Injuries in the workplacelowest in Pa. since 2000
HARRISBURG -- The number of workplace injuries in Pennsylvania fell to the lowest level since 2000, Gov. Ed Rendell announced Thursday. The number of injuries dropped to 93,566 in 2004, down about 5,500 from 2003. Work-related fatalities also dropped to 130 in 2004, down 10 from the year before. The total number of injuries was the lowest since the 82,676 recorded in 2000. Rendell attributed the decrease partly to a state program in which businesses get a 5 percent discount on workers' compensation premiums if they create and maintain a certified workplace safety committee. "Employers who have certified workplace safety committees not only save money, but report fewer accidents and injuries," Rendell said.
PDF-maker Adobe reportsprofits deeply favorable
SAN JOSE, Calif. -- Adobe Systems Inc. said Thursday that its second-quarter profits rose 37 percent as the maker of Acrobat and Photoshop reported strong sales of its most popular software. San Jose-based Adobe, the maker of the portable document format (PDF) technology, announced Thursday a fiscal second-quarter profit of $149.8 million, or 29 cents per share, compared with a profit of $109.4 million or 22 cents per share in the same period of 2004. Adobe reported revenue for the quarter, which ended June 3, of $496 million, up 21 percent from $410 million in the year-ago period. Excluding special items, such as taxes on some revenue earned abroad, the software company earned $142.9 million, or 28 cents per share. Analysts surveyed by Thomson Financial expected Adobe to earn an average of 27 cents per share on revenue of $491.7 million.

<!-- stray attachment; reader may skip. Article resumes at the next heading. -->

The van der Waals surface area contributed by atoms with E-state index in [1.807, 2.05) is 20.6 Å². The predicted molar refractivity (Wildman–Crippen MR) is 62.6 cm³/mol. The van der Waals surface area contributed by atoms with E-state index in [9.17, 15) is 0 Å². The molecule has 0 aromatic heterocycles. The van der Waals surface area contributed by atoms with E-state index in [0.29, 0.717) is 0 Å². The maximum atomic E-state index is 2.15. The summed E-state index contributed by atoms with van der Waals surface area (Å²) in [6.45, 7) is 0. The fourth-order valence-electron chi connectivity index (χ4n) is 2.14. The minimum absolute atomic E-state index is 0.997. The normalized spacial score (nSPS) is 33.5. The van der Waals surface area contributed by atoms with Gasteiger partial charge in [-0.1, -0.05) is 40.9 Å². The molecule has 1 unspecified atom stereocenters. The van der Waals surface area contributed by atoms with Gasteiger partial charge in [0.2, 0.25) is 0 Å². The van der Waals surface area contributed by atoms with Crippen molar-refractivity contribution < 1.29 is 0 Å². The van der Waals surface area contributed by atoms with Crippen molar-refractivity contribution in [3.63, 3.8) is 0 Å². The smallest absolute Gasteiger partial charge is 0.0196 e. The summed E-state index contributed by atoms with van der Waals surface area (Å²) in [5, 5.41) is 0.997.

Oil prices keep bubbling,fueled by strong demand
WASHINGTON -- Oil prices climbed by a dollar a barrel to a 10-week high Thursday as concerns about strong demand for gasoline dominated the market's psychology. Traders dismissed OPEC's decision on Wednesday to increase its output quota by 500,000 barrels a day, saying the higher production target was already being exceeded at a time when producing nations are eager to profit from high prices.
Light sweet crude for July delivery rose $1.01 to settle at $56.58 a barrel on the New York Mercantile Exchange. On the International Petroleum Exchange in London, August Brent gained 92 cents to $56.12 a barrel. While oil prices are roughly $35 below the inflation-adjusted high set in 1980, they are up more than 50 percent from a year ago.